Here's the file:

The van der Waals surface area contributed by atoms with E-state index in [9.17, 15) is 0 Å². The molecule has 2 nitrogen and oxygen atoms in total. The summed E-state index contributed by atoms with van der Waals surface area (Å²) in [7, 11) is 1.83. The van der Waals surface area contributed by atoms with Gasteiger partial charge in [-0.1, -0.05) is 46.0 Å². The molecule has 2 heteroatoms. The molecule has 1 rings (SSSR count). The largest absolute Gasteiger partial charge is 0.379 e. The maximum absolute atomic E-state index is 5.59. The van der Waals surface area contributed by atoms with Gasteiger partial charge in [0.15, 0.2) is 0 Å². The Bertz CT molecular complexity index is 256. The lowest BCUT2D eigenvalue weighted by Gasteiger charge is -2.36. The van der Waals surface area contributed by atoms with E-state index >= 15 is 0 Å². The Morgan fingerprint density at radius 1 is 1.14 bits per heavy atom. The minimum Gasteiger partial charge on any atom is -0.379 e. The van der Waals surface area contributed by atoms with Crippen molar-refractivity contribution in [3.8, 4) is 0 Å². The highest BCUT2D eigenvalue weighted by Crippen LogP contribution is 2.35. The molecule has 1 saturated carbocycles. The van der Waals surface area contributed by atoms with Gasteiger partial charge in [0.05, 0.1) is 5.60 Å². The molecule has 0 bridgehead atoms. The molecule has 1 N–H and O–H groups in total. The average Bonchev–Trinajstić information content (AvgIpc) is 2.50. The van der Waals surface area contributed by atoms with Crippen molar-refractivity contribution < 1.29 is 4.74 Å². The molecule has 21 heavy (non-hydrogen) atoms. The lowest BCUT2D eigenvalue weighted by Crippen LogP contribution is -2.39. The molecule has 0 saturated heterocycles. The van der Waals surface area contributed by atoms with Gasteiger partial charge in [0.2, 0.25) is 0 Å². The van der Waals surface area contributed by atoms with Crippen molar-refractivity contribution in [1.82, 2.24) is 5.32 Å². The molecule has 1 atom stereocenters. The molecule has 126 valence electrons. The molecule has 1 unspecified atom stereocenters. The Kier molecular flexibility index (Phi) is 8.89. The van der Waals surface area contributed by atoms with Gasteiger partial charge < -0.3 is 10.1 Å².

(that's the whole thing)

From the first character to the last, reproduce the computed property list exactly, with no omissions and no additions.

The van der Waals surface area contributed by atoms with E-state index in [9.17, 15) is 0 Å². The molecule has 2 nitrogen and oxygen atoms in total. The summed E-state index contributed by atoms with van der Waals surface area (Å²) in [7, 11) is 1.83. The van der Waals surface area contributed by atoms with Gasteiger partial charge in [-0.1, -0.05) is 46.0 Å². The molecule has 2 heteroatoms. The molecule has 1 rings (SSSR count). The largest absolute Gasteiger partial charge is 0.379 e. The maximum absolute atomic E-state index is 5.59. The van der Waals surface area contributed by atoms with Gasteiger partial charge in [0.15, 0.2) is 0 Å². The Bertz CT molecular complexity index is 256. The lowest BCUT2D eigenvalue weighted by Gasteiger charge is -2.36. The van der Waals surface area contributed by atoms with E-state index >= 15 is 0 Å². The Morgan fingerprint density at radius 1 is 1.14 bits per heavy atom. The minimum Gasteiger partial charge on any atom is -0.379 e. The van der Waals surface area contributed by atoms with Crippen molar-refractivity contribution in [3.8, 4) is 0 Å². The highest BCUT2D eigenvalue weighted by Crippen LogP contribution is 2.35. The molecule has 1 saturated carbocycles. The van der Waals surface area contributed by atoms with Gasteiger partial charge in [0.05, 0.1) is 5.60 Å². The molecule has 0 bridgehead atoms. The molecule has 1 N–H and O–H groups in total. The average Bonchev–Trinajstić information content (AvgIpc) is 2.50. The van der Waals surface area contributed by atoms with Crippen molar-refractivity contribution < 1.29 is 4.74 Å². The molecule has 21 heavy (non-hydrogen) atoms. The lowest BCUT2D eigenvalue weighted by Crippen LogP contribution is -2.39. The molecule has 0 saturated heterocycles. The van der Waals surface area contributed by atoms with Gasteiger partial charge in [0.2, 0.25) is 0 Å². The van der Waals surface area contributed by atoms with Crippen molar-refractivity contribution in [1.82, 2.24) is 5.32 Å². The molecule has 1 atom stereocenters. The molecule has 126 valence electrons. The molecule has 1 unspecified atom stereocenters. The Kier molecular flexibility index (Phi) is 8.89. The van der Waals surface area contributed by atoms with Gasteiger partial charge < -0.3 is 10.1 Å².